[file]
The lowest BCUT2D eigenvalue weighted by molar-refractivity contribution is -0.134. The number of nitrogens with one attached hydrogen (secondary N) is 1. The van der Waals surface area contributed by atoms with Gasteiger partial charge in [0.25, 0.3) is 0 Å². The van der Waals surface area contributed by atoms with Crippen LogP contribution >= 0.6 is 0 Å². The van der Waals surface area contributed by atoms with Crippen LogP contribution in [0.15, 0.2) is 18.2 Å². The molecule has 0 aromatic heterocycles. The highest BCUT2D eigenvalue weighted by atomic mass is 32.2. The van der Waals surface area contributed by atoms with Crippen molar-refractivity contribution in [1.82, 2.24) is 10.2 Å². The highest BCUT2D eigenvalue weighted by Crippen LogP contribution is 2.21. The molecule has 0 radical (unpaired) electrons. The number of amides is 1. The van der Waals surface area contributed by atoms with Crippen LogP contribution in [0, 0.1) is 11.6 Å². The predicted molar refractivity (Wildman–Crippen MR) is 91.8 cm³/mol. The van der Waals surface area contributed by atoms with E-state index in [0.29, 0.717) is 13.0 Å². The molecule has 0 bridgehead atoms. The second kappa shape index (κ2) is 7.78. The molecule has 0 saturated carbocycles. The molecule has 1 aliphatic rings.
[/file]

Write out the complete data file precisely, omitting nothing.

The lowest BCUT2D eigenvalue weighted by molar-refractivity contribution is -0.134. The number of nitrogens with one attached hydrogen (secondary N) is 1. The van der Waals surface area contributed by atoms with Gasteiger partial charge in [0.25, 0.3) is 0 Å². The van der Waals surface area contributed by atoms with Crippen LogP contribution >= 0.6 is 0 Å². The van der Waals surface area contributed by atoms with Crippen LogP contribution in [0.15, 0.2) is 18.2 Å². The molecule has 0 aromatic heterocycles. The highest BCUT2D eigenvalue weighted by atomic mass is 32.2. The van der Waals surface area contributed by atoms with Crippen molar-refractivity contribution in [1.82, 2.24) is 10.2 Å². The highest BCUT2D eigenvalue weighted by Crippen LogP contribution is 2.21. The molecule has 0 radical (unpaired) electrons. The number of amides is 1. The van der Waals surface area contributed by atoms with Crippen LogP contribution in [0, 0.1) is 11.6 Å². The predicted molar refractivity (Wildman–Crippen MR) is 91.8 cm³/mol. The van der Waals surface area contributed by atoms with E-state index in [0.29, 0.717) is 13.0 Å². The molecule has 0 bridgehead atoms. The second kappa shape index (κ2) is 7.78. The molecule has 0 saturated carbocycles. The molecule has 1 aliphatic rings.